The in vivo half life of nitrite (≈1.5 hour) in the present studies is much longer than the ex vivo half life of <2 minutes,39 suggesting that nitrite is continuously produced from nitrate (which has a long half life of ≈8 hours) via the enterosalivary circulation. Nitrite is readily distributed throughout the body.40,41 More recently it has been demonstrated in rats that the absorption of nitrite across the abdominal cavity is rapid, and that it is then widely and rapidly distributed, reaching near steady-state concentrations in all tissues assessed within about 5 min.42 It is possible that this uptake of nitrite results in the provision of stores of nitrite that are then slowly released back into the circulation over time, and such a mechanism may underlie the sustained effects of nitrite on BP reduction in the present study.
Nitrite also confers marked protection against I/R and hypoxic injury, an effect that has been demonstrated in the myocardial, hepatic, renal, pulmonary, and cerebral vasculature.21,22 This activity of nitrite has been attributed to its reduction to NO during ischemia facilitated predominantly by XOR or deoxyhaemoglobin.21 In keeping with NO bioactivity, we also show that the beneficial effects of a dietary nitrate load are not limited to BP, but also include a reversal of the endothelial dysfunction associated with I/R injury in the brachial artery and inhibition of ex vivo platelet aggregation responses to the aggregating stimuli ADP and collagen. These cytoprotective effects of beetroot juice consumption likely relate to the elevation of systemic nitrite (which is converted to protective NO particularly during ischemia), because the responses were measured at a time point associated with the peak in plasma nitrite concentration and interruption of the enterosalivary circuit for nitrate reduction abolished these effects. In addition, that dietary nitrate is protective against I/R injury is supported by the very recent findings of Bryan and colleagues43 who elegantly demonstrated reduction of myocardial infarct damage after increases in dietary nitrite and nitrate intake in mice. Many preclinical studies support the concept that NO is protective in I/R44 and NO is well known to inhibit platelet aggregation45,46; however, there has been limited translation of protective effects of NO in human studies (eg, the ISIS-4 trial using the organic nitrate, isosorbide mononitrate47). This may be because of timing of treatment or the difference between types of NO donor; specifically it is important to note that significant free radical production is associated with organic nitrate activity, and it is possible that this may be an important mechanism underlying the failure to demonstrate protection.
In 2002 the WHO reported that ≈11% of all disease burden was a direct consequence of the deleterious effects of chronic hypertension. The economic burden is therefore immense, and cost-effective interventions would be of considerable value. Studies in patients and normal volunteers show that hypertension is associated with impaired endogenous NO synthesis, and we propose that provision of an alternative NOS-independent source of NO in the form of dietary nitrate, such as beetroot juice, would restore NO levels and improve hypertension. Present treatment guidelines target individuals with established hypertension and vascular disease, pathologies of considerable mechanistic complexity that are suitably matched with an ever increasingly complex treatment regime. However, recent calls suggest that treatment should occur before disease has evolved in individuals with “prehypertension”48 or even in normotensives. Such a preventative strategy in relatively “well” individuals would require a minimally interventional approach, based on and optimized through an understanding of physiological processes. Our data support the thesis that dietary nitrate is likely to have been a major contributor to the BP lowering effects of the fruit- and vegetable-rich diets in previous studies,49 and demonstrate that nitrate is likely to underlie the cardioprotective effect of vegetables. In addition, it is also of interest to consider that the BP response to a high fruit and vegetable diet was considerably greater in hypertensives compared to normotensives in the DASH study,1 and therefore it is possible that the BP effect of dietary nitrate, evidenced in our study of normotensives, will be heightened in hypertensives. Therefore, we advocate consumption of a diet high in nitrate (ie, a “natural” strategy) to treat (pre-) hypertension and to protect individuals at risk of adverse vascular events.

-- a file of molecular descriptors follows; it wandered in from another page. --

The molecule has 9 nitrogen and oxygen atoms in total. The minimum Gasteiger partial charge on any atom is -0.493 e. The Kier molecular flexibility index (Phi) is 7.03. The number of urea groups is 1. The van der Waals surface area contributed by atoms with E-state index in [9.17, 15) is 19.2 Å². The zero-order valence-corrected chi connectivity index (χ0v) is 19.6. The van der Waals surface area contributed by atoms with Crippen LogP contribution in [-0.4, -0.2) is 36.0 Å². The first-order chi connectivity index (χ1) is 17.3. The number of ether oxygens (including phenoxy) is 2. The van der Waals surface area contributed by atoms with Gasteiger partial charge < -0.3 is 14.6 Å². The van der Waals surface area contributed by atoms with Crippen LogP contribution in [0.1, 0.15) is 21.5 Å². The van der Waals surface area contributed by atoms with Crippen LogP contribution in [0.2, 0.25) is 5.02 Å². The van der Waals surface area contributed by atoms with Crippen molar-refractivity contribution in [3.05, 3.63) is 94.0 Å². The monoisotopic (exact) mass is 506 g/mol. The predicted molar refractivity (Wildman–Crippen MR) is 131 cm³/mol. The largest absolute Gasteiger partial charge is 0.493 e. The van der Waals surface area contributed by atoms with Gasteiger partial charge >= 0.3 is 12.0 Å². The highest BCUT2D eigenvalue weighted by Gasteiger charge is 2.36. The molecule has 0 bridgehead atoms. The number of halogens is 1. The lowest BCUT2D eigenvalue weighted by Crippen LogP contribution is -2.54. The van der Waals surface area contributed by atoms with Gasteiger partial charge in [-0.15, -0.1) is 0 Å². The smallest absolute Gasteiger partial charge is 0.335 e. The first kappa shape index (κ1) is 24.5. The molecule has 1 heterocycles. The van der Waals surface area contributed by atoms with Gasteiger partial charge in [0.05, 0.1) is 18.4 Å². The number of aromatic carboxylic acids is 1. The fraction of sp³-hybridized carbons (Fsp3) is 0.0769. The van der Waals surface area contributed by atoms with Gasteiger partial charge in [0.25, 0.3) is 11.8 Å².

In summary, an acute dietary nitrate load causes a marked reduction in BP in normotensives, reduces platelet activation, and protects against experimentally-induced endothelial I/R injury; effects that correlate with a rise in circulating levels of nitrite derived from dietary nitrate.
We hypothesize that this mechanism likely accounts for much of the cardioprotective effects of vegetables and suggests an important role of high dietary nitrate in delaying the development and treatment of prehypertension and hypertension.
Continuing medical education (CME) credit is available for this article. Go to http://cme.ahajournals.org to take the quiz.
We thank the subjects for participating in this study and Professor Tim Warner for his guidance with the platelet studies.
Sources of Funding
A.J.H. is supported by a Wellcome Trust Senior Research Fellowship. M.O. is supported by a British Heart Foundation PhD Studentship.